The Beautiful Formula

Donald Maass taught the first writing class I ever attended at a writer’s conference. It was an early iteration of his very popular “Writing the Breakout Novel” workshop he has since taught all over the country (and which he’ll be teaching this summer at the PNWA’s conference). As with all the classes I take, I remember only one nugget he shared that afternoon, though it was a good one: books succeed, ultimately, because of word of mouth. That was true then, before the Internet and well before social media, and it is true now. I was reminded of this the other week when I woke up one morning to discover a rash of tweets that included my handle (@wdbk, if you’re curious). It turns out the blogger and digital media maven Jane Friedman had excerpted the first chapter of my new book Fearless Writing. Her readers seemed to like what she’d shared and were saying so in the Twitterverse. How exciting!

I had no idea why she had excerpted it, however, until my editor explained that they sent all their books to Jane in the hope she might mention one. This is what we call publicity. You publish a book and twiddle your thumbs and wonder, “What can I do to help that book?” Apparently my publisher had done something. I wondered what else they or I could do. It feels good to do things you like doing, after all. That’s why I write – because it feels good. There are other reasons, but that’s the first and most important reason.

It’s also the reason we tweet and talk about books we like: it feels good. It feels good to read something you like, and then it feels good to talk about it. Which is why the very best piece of publicity is the book itself. No review, platform, or book tour will ever supplant the influence the book has over its readers, and their desire to recommend it to others. After the book is written, those other actions we take, help, but it is important to remember that our first and most important job is to write a book we would love to read. No one would have tweeted that excerpt if they hadn’t felt good while they were reading it, and they wouldn’t have felt good reading it if I hadn’t felt good while I wrote it. That’s writing’s beautiful formula.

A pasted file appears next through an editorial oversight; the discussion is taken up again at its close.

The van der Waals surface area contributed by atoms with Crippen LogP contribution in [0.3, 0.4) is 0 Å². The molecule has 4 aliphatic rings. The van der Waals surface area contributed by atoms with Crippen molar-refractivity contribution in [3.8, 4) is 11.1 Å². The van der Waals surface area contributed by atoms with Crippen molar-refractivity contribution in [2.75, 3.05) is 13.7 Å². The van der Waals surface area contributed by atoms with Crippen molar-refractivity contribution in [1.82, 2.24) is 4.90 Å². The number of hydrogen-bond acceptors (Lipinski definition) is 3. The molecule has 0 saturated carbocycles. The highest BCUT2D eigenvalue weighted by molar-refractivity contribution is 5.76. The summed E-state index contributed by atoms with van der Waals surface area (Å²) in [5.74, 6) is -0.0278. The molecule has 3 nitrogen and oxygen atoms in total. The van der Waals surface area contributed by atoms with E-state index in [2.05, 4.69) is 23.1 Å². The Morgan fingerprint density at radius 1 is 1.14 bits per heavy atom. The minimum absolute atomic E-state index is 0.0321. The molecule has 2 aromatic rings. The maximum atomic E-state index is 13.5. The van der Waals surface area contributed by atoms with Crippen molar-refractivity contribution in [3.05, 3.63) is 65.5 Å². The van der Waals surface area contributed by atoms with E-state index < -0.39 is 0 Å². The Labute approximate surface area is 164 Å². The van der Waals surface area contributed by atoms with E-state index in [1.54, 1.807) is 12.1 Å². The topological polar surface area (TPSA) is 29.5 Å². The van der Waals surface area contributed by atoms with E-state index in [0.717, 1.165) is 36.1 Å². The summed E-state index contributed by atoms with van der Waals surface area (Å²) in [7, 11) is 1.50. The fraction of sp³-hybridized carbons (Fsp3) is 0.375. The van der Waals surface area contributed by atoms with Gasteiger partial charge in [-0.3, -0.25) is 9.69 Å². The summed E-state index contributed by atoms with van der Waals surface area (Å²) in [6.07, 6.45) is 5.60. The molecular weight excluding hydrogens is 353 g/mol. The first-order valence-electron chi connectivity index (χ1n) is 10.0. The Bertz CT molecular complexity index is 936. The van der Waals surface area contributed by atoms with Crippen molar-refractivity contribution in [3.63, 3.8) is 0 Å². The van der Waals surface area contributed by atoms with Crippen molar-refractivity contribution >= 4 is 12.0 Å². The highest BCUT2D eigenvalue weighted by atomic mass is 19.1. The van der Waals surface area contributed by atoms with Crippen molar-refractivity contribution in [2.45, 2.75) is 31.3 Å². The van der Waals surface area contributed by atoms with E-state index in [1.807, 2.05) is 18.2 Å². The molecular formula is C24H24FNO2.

If you like the ideas and perspectives expressed here, feel free to contact me about individual and group coaching.


Fearless Writing: How to Create Boldly and Write With Confidence. You can find William at:

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